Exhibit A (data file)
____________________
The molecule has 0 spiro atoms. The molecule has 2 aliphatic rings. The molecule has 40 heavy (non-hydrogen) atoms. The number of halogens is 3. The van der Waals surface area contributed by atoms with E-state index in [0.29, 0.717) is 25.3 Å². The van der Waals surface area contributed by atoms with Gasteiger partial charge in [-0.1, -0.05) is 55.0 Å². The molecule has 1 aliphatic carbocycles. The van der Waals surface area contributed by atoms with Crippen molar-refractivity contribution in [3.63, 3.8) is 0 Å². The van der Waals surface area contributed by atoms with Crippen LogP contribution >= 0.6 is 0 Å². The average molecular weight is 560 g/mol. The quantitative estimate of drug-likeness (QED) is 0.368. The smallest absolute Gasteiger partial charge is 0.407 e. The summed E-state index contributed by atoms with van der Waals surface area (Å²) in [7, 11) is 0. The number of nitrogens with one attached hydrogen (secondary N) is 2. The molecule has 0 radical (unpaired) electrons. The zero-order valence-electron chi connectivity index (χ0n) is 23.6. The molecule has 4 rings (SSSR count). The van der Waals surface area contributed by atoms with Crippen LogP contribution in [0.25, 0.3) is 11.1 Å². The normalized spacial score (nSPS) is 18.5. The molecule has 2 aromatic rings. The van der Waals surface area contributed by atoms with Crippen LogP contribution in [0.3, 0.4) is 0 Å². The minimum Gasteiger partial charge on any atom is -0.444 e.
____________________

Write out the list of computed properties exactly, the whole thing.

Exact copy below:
The molecule has 0 spiro atoms. The molecule has 2 aliphatic rings. The molecule has 40 heavy (non-hydrogen) atoms. The number of halogens is 3. The van der Waals surface area contributed by atoms with E-state index in [0.29, 0.717) is 25.3 Å². The van der Waals surface area contributed by atoms with Gasteiger partial charge in [-0.1, -0.05) is 55.0 Å². The molecule has 1 aliphatic carbocycles. The van der Waals surface area contributed by atoms with Crippen molar-refractivity contribution in [3.63, 3.8) is 0 Å². The van der Waals surface area contributed by atoms with Crippen LogP contribution >= 0.6 is 0 Å². The average molecular weight is 560 g/mol. The quantitative estimate of drug-likeness (QED) is 0.368. The smallest absolute Gasteiger partial charge is 0.407 e. The summed E-state index contributed by atoms with van der Waals surface area (Å²) in [7, 11) is 0. The number of nitrogens with one attached hydrogen (secondary N) is 2. The molecule has 0 radical (unpaired) electrons. The zero-order valence-electron chi connectivity index (χ0n) is 23.6. The molecule has 4 rings (SSSR count). The van der Waals surface area contributed by atoms with Crippen LogP contribution in [0.25, 0.3) is 11.1 Å². The normalized spacial score (nSPS) is 18.5. The molecule has 2 aromatic rings. The van der Waals surface area contributed by atoms with Crippen LogP contribution in [0.3, 0.4) is 0 Å². The minimum Gasteiger partial charge on any atom is -0.444 e.